Millions of Americans will spend the July 4th holiday grilling hamburgers, steak, fish and even veggies. It should come as no surprise that July 4th ranks as one of the most popular grilling occasions (Labor Day and Memorial Day are close behind). Eighty percent of U.S. households own a grill or smoker and 60% of households use their gill year-round according to a 2013 study conducted by the Hearth, Patio & Barbecue Association (HPBA).
It's not too late to buy a grill for the long holiday weekend -- or even to upgrade your current one. Adam Rapoport, editor-in-chief of Bon Appetit magazine, chose a few grills that will do the job well on any budget and gives his take on what grilling tools are worth the splurge.
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His No. 1 pick was Grillworks' line of Argentinian-inspired grills. The handcrafted grills are made in Michigan and are quite pricey -- they start at $2,850 -- but they're "amazing" and a personal choice of top chefs, says Rapoport.
(Check out Bon Appetit's list of the 20 best grilling recipes of all time)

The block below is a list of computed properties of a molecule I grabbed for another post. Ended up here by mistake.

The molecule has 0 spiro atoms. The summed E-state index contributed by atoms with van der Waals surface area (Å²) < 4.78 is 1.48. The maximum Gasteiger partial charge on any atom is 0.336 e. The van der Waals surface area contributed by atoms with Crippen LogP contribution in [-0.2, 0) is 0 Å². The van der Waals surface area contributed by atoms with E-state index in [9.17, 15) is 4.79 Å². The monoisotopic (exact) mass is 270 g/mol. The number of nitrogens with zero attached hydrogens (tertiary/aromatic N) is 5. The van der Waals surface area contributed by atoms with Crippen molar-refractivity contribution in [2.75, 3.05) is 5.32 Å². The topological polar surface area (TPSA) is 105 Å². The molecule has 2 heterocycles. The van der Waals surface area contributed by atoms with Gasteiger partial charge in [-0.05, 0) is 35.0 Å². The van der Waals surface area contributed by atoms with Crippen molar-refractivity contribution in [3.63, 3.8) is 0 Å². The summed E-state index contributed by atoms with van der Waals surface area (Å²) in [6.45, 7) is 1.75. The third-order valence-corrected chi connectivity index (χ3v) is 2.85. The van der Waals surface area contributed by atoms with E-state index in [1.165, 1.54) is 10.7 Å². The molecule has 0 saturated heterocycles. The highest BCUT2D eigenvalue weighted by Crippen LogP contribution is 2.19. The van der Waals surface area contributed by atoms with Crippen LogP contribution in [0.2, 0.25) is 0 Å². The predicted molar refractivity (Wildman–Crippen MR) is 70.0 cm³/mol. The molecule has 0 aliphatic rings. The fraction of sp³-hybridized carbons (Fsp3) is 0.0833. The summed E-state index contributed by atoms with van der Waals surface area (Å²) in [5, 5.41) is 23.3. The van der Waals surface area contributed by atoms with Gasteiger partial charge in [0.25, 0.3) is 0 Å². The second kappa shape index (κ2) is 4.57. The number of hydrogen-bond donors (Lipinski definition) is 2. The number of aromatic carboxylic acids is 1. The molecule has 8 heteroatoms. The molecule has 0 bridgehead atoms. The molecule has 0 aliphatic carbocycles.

The brand's signature cast aluminum crankwheel can double as a rotisserie and the grills' v-shaped grooves allow fat and juices to collect in a trough that cooks can utilize for basting and sauce preparation.
For individuals with plenty of money to spend, Rapoport recommends Kalamazoo's K1000HS Hybrid Fire Grill with side burner.
"It's literally built like a tank," he notes. The revolutionary design gives users the ability to cook with gas, wood or charcoal (and it's easy to clean!). The device can reach 1,000 degrees for that perfect sear or char. The only drawback: it costs $21,195.
Rapoport insists that one can still achieve grilling greatness with the classic Weber grill. The simple yet durable design can be configured for both indirect and direct heat cooking and its $149 price tag makes it the most attractive to grillers. It can take a good 30 minutes for the coals to heat up so "go in the kitchen and prep the food," Rapoport suggests.
The next step after settling on the perfect grill? Buying your grilling tools. Rapoport's must-haves include tongs, a chimney starter, gloves and an instant-read thermometer. Should grillers skip the headlamp?
"It's so dorky," he says. "But you always end up grilling later than you think because you're having a few beers and the next thing you know it's 9 o'clock."
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